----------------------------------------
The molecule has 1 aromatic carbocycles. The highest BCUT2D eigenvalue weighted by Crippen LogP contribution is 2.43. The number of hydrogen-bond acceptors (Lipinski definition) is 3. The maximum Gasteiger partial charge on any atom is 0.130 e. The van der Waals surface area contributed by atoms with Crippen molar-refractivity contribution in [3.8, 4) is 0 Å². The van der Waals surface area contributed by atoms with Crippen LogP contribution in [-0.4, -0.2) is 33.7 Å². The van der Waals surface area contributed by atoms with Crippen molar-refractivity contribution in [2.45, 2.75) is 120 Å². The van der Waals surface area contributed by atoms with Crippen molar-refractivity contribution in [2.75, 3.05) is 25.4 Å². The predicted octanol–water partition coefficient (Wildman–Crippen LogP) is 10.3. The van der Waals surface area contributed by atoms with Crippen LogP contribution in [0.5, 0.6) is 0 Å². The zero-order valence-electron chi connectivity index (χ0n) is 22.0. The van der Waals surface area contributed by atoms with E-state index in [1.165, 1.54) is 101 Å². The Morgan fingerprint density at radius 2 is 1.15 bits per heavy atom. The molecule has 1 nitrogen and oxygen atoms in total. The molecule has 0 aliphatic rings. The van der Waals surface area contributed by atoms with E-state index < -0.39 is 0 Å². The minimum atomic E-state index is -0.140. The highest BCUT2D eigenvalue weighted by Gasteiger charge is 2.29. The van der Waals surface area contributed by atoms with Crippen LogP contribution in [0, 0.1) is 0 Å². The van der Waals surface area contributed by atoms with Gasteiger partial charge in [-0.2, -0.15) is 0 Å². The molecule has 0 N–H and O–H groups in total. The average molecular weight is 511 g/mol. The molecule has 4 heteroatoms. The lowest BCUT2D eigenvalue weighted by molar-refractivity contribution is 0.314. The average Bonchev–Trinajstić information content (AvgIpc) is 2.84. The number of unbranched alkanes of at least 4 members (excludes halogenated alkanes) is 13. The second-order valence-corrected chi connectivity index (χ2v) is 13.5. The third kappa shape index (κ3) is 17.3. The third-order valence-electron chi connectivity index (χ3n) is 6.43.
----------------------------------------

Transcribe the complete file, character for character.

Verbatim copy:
The molecule has 1 aromatic carbocycles. The highest BCUT2D eigenvalue weighted by Crippen LogP contribution is 2.43. The number of hydrogen-bond acceptors (Lipinski definition) is 3. The maximum Gasteiger partial charge on any atom is 0.130 e. The van der Waals surface area contributed by atoms with Crippen molar-refractivity contribution in [3.8, 4) is 0 Å². The van der Waals surface area contributed by atoms with Crippen LogP contribution in [-0.4, -0.2) is 33.7 Å². The van der Waals surface area contributed by atoms with Crippen molar-refractivity contribution in [2.45, 2.75) is 120 Å². The van der Waals surface area contributed by atoms with Crippen molar-refractivity contribution in [2.75, 3.05) is 25.4 Å². The predicted octanol–water partition coefficient (Wildman–Crippen LogP) is 10.3. The van der Waals surface area contributed by atoms with Crippen LogP contribution in [0.5, 0.6) is 0 Å². The zero-order valence-electron chi connectivity index (χ0n) is 22.0. The van der Waals surface area contributed by atoms with E-state index in [1.165, 1.54) is 101 Å². The Morgan fingerprint density at radius 2 is 1.15 bits per heavy atom. The molecule has 1 nitrogen and oxygen atoms in total. The molecule has 0 aliphatic rings. The van der Waals surface area contributed by atoms with E-state index < -0.39 is 0 Å². The minimum atomic E-state index is -0.140. The highest BCUT2D eigenvalue weighted by Gasteiger charge is 2.29. The van der Waals surface area contributed by atoms with Crippen LogP contribution in [0, 0.1) is 0 Å². The van der Waals surface area contributed by atoms with Gasteiger partial charge in [-0.2, -0.15) is 0 Å². The molecule has 0 N–H and O–H groups in total. The average molecular weight is 511 g/mol. The molecule has 4 heteroatoms. The lowest BCUT2D eigenvalue weighted by molar-refractivity contribution is 0.314. The average Bonchev–Trinajstić information content (AvgIpc) is 2.84. The number of unbranched alkanes of at least 4 members (excludes halogenated alkanes) is 13. The second-order valence-corrected chi connectivity index (χ2v) is 13.5. The third kappa shape index (κ3) is 17.3. The third-order valence-electron chi connectivity index (χ3n) is 6.43.